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Spirit of Jefferson Farmers Advocate
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April 27, 2000     Spirit of Jefferson Farmers Advocate
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April 27, 2000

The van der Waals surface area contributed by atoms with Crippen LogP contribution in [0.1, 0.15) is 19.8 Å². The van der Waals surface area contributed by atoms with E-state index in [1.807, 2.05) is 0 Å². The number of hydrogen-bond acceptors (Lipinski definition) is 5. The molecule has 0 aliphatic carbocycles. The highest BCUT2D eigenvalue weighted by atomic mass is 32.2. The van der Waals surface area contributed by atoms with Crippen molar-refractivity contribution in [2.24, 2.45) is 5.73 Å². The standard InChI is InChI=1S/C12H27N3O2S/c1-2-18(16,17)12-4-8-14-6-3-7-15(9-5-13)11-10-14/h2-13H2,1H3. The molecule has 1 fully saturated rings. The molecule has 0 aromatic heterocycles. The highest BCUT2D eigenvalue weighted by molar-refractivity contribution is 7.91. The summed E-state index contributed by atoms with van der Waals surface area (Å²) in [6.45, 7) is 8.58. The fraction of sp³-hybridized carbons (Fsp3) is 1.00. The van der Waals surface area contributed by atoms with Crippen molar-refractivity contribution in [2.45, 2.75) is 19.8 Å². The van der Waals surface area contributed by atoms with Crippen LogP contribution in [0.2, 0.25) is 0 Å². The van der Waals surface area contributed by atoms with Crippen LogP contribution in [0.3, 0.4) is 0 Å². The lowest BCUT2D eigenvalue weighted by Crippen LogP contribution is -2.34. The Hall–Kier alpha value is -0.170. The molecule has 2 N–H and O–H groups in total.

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SPIRIT OF JEFFERSON - Farmer's ADVOCATE - Thursday, April 27, 2000 Thursday, April 27, 2000 Leslie Cromer boots home a number of longshots. By Bob Madison Ever since Barbara Jo Rubin brought Cohesian home to a his- toric first place finish as the first female jockey to win a race, Charles Town has been a track where women have been an inte- gral part of the colony of riders at the local thoroughbred track. There haven't been any Robyn Smith's or Julie Krone's who have made winning at Charles Town a stepping stone toward an upward move to Aqueduct, Belmont, Gulfstream, or Santa Anita But there have been since Rubin's thoroughly choreographed @inning ride to the present, a meaningful percentage of women amongst Charles Town's riders. " Some, like Lori Bourne, have t~een jockeys and then evolved into trainers. And female trainers at Charles Town are another entire story because of their advancing numbers. Both Linda Conn and Paula Salvo have ridden at Charles Town for a meaningful stretch of years. They were at "The Turf Club in Ranson" when the track was billed that way, years before the shut down occurred. And they are still accepting mounts now that the Penn Na- Jefferson's jayvee baseball team had a 12-4 By Ted Black On a day billed as the Maryland Spring Breeders Challenge, Charles Town-based Chez Allie nearly overcame a deep, tiring track and her first attempt at a route distance in a 1 1/16-mile al- lowance race on the undercard at Pimlico. Trained by John McKee for owners Howard Hoffman et al, Chez Allie has spent her entire ca- reer training at Charles Town, but she has spent much of it racing elsewhere. The 3-year old Housebuster filly has now made 10 starts, nine of them outside Charles Town. Her lone outing over her home track was an eye-opening score in the $27,000 Opequon Stakes on March 4. In her other races, McKee shipped Chez Allie as far away as Kentucky to chase good fillies. She scored in her third asking at Dela- ware Park against maiden special weight rivals, then finished eighth to Chilukki, the eventual 2-year old filly champion, in the Grade III Debutante at Churchill Downs. She concluded her freshman campaign with three consecutive second-place finishes last summer, including two in sprint stakes at Laurel Park. She was beaten a half-length by Case of the Blues in the Toddler, then a length by Big Bambu in the Laura Gal before earning a nice vacation. When Chez Allie made her sophomore debut in March in the Opequon, McKee had her fresh and fit. Sent out as the 7-5 choice under John Luzzi ,Jr Chez Allie sped to an impressive 10-length score, cov- ering the seven furlongs in 1:29.3. tional Gaming Company has revi-Rarely does she leave the pad- 'Its') home 4 1/4-lengths in front at talized the place with its height- dock on the betting favorite. And 13-1 on Saturday, April 22. ened pursed structure and im- many of her horses are at 18-1odds provements to the physical plant or longer. Even though her horses don't of- itself, ten leap off the pages of the racing The jockey who annually has But she wins with those form, Leslie Cromer seems to give more rides than other female is longshots, taking Major Quinn to a them a chance to perform at their Leslie Cromer. It isn't unusual to 1/2-length win at 22-1 on Friday, best, whether it be from the 10th see Cromer on six or seven horses April 21 and then getting Its post in a 4 1/2-furlong race or with on a night when 10 races are run. Carmen's Dancer (no apostrophe in a horse whose best runs are late in / record after games throughApril 22. her. After finishing fourth in the $60,000 Smart Halo Stakes at Pimlico in her next outing, she re- turned to Maryland to compete in Saturday's allowance event. Hav- ing drawn the rail, she was sent off as the prohibitive 3-5 favorite with Luzzi aboard. When the gate opened, Chez Allie broke well and was hustled to the front through the first turn. Complacency and Chez Allie were side-by-side down the backside. Around the final turn, Chez Allie was able to shake free of Com- placency and opened a two-length lead. A furlong from home, Chez Allie looked like a certain winner, but Aly's Leader began closing with every stride. In the final 50 a 1-mile-1/16th race. Her horses are always in the most humane of hands. And they seem to sense the care and atten- tion to their well-being she will give them. Another jockey whose winning percentage belies the quality of horse she usually rides is Elaina Sheridan. Her horses don't often bring a high Beyer Rating with them to the paddock, but she boots home a number of 10-1 horses. As with Leslie Cromer, Elaina Sheridan treats her horses with a kind restraint that means they get their chance if the race's pace or tactics provides it, but the horse is not abused if it doesn't win (like it hasn't for the five races before). Rebecca Gazzier is accom- plished enough to have mounts at both Pimlico and Laurel Park in Baltimore. And Keturah Obed likewise can be seen on occasion at both Pimlico and Laurel Park. It takes a jockey of some. repute to get any rides at those two tracks. Terry Henry has actually fin- ished first in the jockey standings at Charles Town. In a given meet or year-long period, she had more yards, Aly's Leader preva~atinv"'~ half-length in 1:46.2. les t Chez Allie, who now s l~ll out 4-1 slate in 10 lifetime s~ak game in defeat. She fini~it ~' lengths in fr o~the" c~ Sudenlylastsummer, W~epres spent her entire career ~0uldl land, and 11 lengths s~ ~iiReefme Darling. Pres, the $75,000 Caesar's ~e~sf: over the same distance. ~ I~ J aker The Blues, who has Wlfso, stakes in four starts and~:~u~ $161,000 this year, rallid h'e pl the Caesar's Wish in 1:47. |~' c~ - E ap : ek Race,:: e~oti P I thL wlnners than anybodY[~' ' or r grounds. ~ t A jockey who came so~r a Io~ I n" no@erstar Penn Nationa a a ~ mostly in Baltimore is l~ n.l) Slysz~bU~o:hen she has a ~r ~Plc Char wn it is almost ~ er.| eeti prime, low-odds contend ff,~: C"~uur8 1 Odessa Clelland re e%Z the ranks of jockeys whes: hr: ol married. Jt~e E ,il'ae s] Kristy Petty can ~e s~-:~a, ere 8 5 horses most racing sess~ 7 As with most of the otiS."lafm doesn't see many 4-5 or ~[r~e odds shining on the ta~U tl when she takes her motmt~,~. n, apron in the post parade. ~jen The women who ride a .~aed Town. are a trusted gro~.I~r~ h~, ble) owners, trmners, and ta~If Way pubhc. ,it~ , u L' They are conscientio ~ They pay at ntion t th, They are dilig %. hardworking. ~L~P w~ There is a strong w thec among them And they are compassi~ete( ~Yer fi The public places its qd: capable hands when it sel~r t] Cromer or Elaina Shef~:~a: with a horse it bets a fe~ of 1 during an outing at the r~s By Bob Madison There are always stories about fascinating individuals or just-as- fascinating horses when the first Saturday in May finds even those jaded about the depths most pro- fessional sports have fallen to giv- ing some attention to Churchill Downs in Louisville and the Ken- tucky Derby In nine days the Derby will again be run as the "fastest two minutes in all of sport". The three-year olds have neverthem near the outer rail in the aux- tenders flock to Louisville. Money, been the 1 1/4 miles of heart, racing iliary starting gate. especially old horse-farm money, is luck, and stamina it now takes to Every owner savors---even tall-king. And everybody knows it. negotiate a distance usually vates over--- the thought of having Isthere a filly like Genuine Risk fraught with the ill racing luck a Kentucky Derby winner, for the betting public to adore? that jockey, trainer, and owner will Trainer's reputations can be Could there be a horse who analyze to their dying day. made or forever tarnished by what could actually run the distance in Too many horses are entered, they do for two minutes on the first two minutes like Secretariat did in sometimes more than 20. There are Saturday in May. 1973 when he clocked 1:59 2/5 as those whose owner or trainer will Nick Zito surfaces with a horsethe only horse ever to manage the 1 never again find a thoroughbred to he likes. D. Wayne Lukas fires any- 1/4 miles in under two minutes. take racing in Kentucky on Derby thing still running after formidible Nobody is searching for another Day. and grueling two-year old cam- Secretariat --- just a reasonable "Just this once, I have a horse paigns. Bob Baffert hypnotizes the facisimile would do nicely. who I can put in the Kentucky press with his effortless charm. Another Secretariat?Never. Derby," think many owners or And Frank Brothers and his wife, Another Genuine Risk? Prob- trainers who never again will rub the former jockey Donna Barton, do ably . . . so let's get one out of a elbows with the farms Calumet,their work 16 hours a day trying to broodmare we have and own the Claiborne, Darby Dan, Gainesway, find a Derby winner, world for a Saturday night think Lane's End, Spendthrift, ThreeThose farms with world-class the owners-breeders from Florida Chimneys, orWalmac, stallions like Mr. Prospector, to California, by way of the United The fields have been so bulky in Danzig, Nureyev, Seattle Slew, and Arab Emirates and all breeding recent years that viable entries Gone West watch the progeny of stations in between. have been all but ruined by draw- their famous sires duel in the sun. This year, trainer Nell Drysdale ing a post position that pushes The fashionable and the pre- has two horses with what look like Kentucky Derby credentials. Oncebeaten Fusaichi Pegasus comes the Churchill Downs with four wins, the last in New York's Wood Memorial. Drysdale and his "Pegasus" will no doubt go off at approximately 5:34 p.m. as the bet- ting favorite. War Chant is Drysdale's other contender. He was second in the Santa Anita Derby in his last race before May 6's Derby. With jockey Jerry Bailey aboard, War Chant will be adored by plenty in the overflow crowd of 115,000 that push into every corner of the twin- spired grandstand and the beer- stained infield No woman has ever saddled a Derby winner. The year 2000 might make trainer Jenine Sahadi and her The Deputy as famous as Citation, Alysheba, or War Admiral before Derby Saturday is gone. Sahadi's horse.won the Santa Anita Derby much to chagrin of Baffert, who had crowed the won- ders of his Captain Steve, a well- beaten third in the same race. Chris McCarron will ride The Deputy. And trainer Sahadi could be the toast of not only Louisville, but the whole of the sporting world should Sunday, May 7's sunrise find her horse the lone remaining candidate for a possible 2000 Triple Crown The winner of the Blue Grass Stakes at nearby Keeneland, High Yield, is one of Lukas' two best chances this year. His other highly regarded--- even by others in racing circles be- sides Lukas---horse is Commend- able, who was a disappointing fourth in the San Felipo Stakes in California. Anees has the probable misfor- tune of being the winner of last year's Juvenile at the Breeders Cup races in the late fall. "Misfortune" because no horse has won the Juvenile and then won the Kentucky Derby. Anees wad fourth last time out, to T~: in the Santa Anita '# ~ ~the Trainer Brothers and h: a: have Mighty, who appe~]t~ ready for any three-ye~ag training before being ~" l~h be~h~r~n ~nehthnBetl ~u e r~' - ~d~;! Frankers Aptitude is a st~~a ~: ner extraordinaire who ~J~ Yo~ efit winningly from fast ~i;- tions in the Derby. .~ Ju~ Second in the Blue More Than Ready, anotha| could go the 1 1/4 in 2:02| to win) if he isn't confi outer wall with other u~= Globalize (first in tl ,DN Stakes), Wheelaway, af. ~ mental favorite Hal~s ~t0r: other possibilities, h~ Hal's Hope was badly It tt Florida in his last race not be in Louisville on MS But should he hear ~ ~r of"My Old Kentucky Ho# Iti Derby horses find the ra0 ~ :~ ter leaving the most fs~ [I ~1 scions paddock in all will have support from eV of the betting public, a Hart Hope has an 8| trainer, who has endur~~. r ferent heart surgeries. ~ A sentimental chO among the ladies in $4 ~ t[l:'= will be Hal s Hope if tici postward. ~ b- ,t ;#! The Derby is nigh' tl I ot say in English betting There will be a rusb~ betting interest in many ~ ~t~,e the non-racing world in~ li~ai And in ninedays at : .~ p.m. Kentucky Derby Time, a cumbersome fiol~~- " year olds will break fre~ ~vit~'e ing gates . . . and the ~ ~i sporting world will st ~~ craning their necks for ~I~,~ utes-plns look at racing'#~t~I~.-. ible spectacle. ~r~s And the Kentucky ~]~. 1 spectacle. L"